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Connectivity networks reveal the risks of crown-of-thorns starfish outbreaks on the Great Barrier Reef

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dc.contributor Australian Institute Of Marine Science
dc.contributor Sch Biol Sci
dc.contributor University Of Queensland
dc.contributor Csiro Wealth Oceans Flagship
dc.contributor Commonwealth Scientific & Industrial Research Organisation (csiro)
dc.contributor Marine Spatial Ecol Lab
dc.contributor Univ Queensland
dc.contributor Australian Inst Marine Sci MUMBY, PETER J. HOCK, KARLO WOLFF, NICHOLAS H. CONDIE, SCOTT A. ANTHONY, KENNETH R. N. 2017-03-21T01:09:21Z 2017-03-21T01:09:21Z 2014-12-18T04:49:59Z 2019-05-09T01:05:20Z 2017-03-21T01:09:21Z 2017-03-21T01:09:21Z 2014-12-18T04:49:59Z 2019-05-09T01:05:20Z 2014-10-01
dc.identifier.citation Hock K, Wolff NH, Condie SA, Anthony KRN, Mumby PJ (2014) Connectivity networks reveal the risks of crown-of-thorns starfish outbreaks on the Great Barrier Reef. Journal of Applied Ecology 51(5): 1188-1196 en_US
dc.identifier.issn 0021-8901
dc.description.abstract 1. Many ecosystems suffer systemwide outbreaks of damaging species propagating from primary outbreak sites. Connectivity patterns can identify parts of the ecosystem that help turn local outbreaks into a systemwide contagion through a series of transmission events. Here, we show that patterns of larval connectivity among reefs can help explain periodic crown-of-thorns starfish (COTS) epidemics across the Great Barrier Reef (GBR). 2. We simulated potential dispersal of COTS larvae to obtain a connectivity network of coral reefs across the entire GBR. Network analysis revealed areas of high local connectivity where any outbreaks could be amplified locally, as well as those areas with potential to cause large-scale epidemics with ecosystem-wide impacts. 3. We find that the regions where COTS epidemics are known to originate are predictable from their high local and systemwide connectivity. Extensive larval exchanges among reef clusters in these regions can start a chain reaction of COTS population build-up. The same regions also have high potential to reach and affect other parts of the GBR, thereby maximizing the likelihood that any outbreaks would eventually propagate throughout the ecosystem. 4. Hydrodynamic properties and geography of the GBR make it vulnerable to COTS epidemics. Using network analysis to identify regions with high-risk high-impact sources could help control these devastating events in future. 5. Synthesis and applications. The observed centre of origin for COTS epidemics (the Cooktown-Cairns region) can be predicted from its elevated short-and long-range levels of larval connectivity. Connectivity analysis of per-reef risks provides spatially explicit targets to guide surveillance and control measures that might help curtail COTS epidemics through prioritization of highly connected reefs. The analytical approach developed here for COTS connectivity can also be applied to identify well-connected patches and regions in other interconnected ecological systems.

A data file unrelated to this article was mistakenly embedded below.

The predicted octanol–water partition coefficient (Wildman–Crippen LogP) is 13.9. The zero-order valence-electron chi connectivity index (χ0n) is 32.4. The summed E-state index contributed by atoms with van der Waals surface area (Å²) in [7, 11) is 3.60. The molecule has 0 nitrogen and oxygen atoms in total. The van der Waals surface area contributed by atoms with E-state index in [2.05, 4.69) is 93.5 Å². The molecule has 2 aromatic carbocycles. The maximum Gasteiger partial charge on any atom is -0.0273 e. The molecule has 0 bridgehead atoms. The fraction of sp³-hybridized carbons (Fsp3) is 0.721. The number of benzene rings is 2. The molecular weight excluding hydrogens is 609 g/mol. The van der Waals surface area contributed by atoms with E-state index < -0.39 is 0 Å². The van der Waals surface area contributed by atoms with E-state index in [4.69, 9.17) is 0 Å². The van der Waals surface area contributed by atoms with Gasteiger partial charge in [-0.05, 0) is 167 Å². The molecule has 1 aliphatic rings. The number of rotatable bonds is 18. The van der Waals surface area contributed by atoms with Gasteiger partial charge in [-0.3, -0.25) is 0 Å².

dc.description.sponsorship This study was supported by a SIEF John Stocker fellowship to K. H., an ARC Laureate fellowship to P.J.M., and a NERP grant to P.J.M. and K.R.N.A. that also supported N. H. W. Crown-of-thorns starfish outbreak data provided by the Australian Institute for Marine Science. Oceanographic data provided through the eReefs project ( Reef coordinates provided by the Great Barrier Reef Marine Park Authority.
dc.description.uri en_US
dc.language English
dc.language.iso en en_US
dc.publisher Wiley en_US
dc.relation.ispartof Null
dc.subject Ocean Currents
dc.subject Metapopulation Dynamics
dc.subject Ecology
dc.subject Conservation
dc.subject Coral-reefs
dc.subject Outbreak Dynamics
dc.subject Acanthaster-planci L
dc.subject Coral Reef
dc.subject Biodiversity Conservation
dc.subject Environmental Sciences & Ecology
dc.subject Reef Management
dc.subject Pest Control
dc.subject Population
dc.subject Acanthaster Planci
dc.subject Epidemic
dc.subject Contagion
dc.subject Biodiversity & Conservation
dc.subject Model
dc.subject Dispersal
dc.subject Coral Cover
dc.subject Landscape Connectivity
dc.subject Spatial Network
dc.subject Gene Flow
dc.subject Larval Dispersal
dc.title Connectivity networks reveal the risks of crown-of-thorns starfish outbreaks on the Great Barrier Reef
dc.type journal article en_US
dc.identifier.doi 10.1111/1365-2664.12320
dc.identifier.wos WOS:000342851300008

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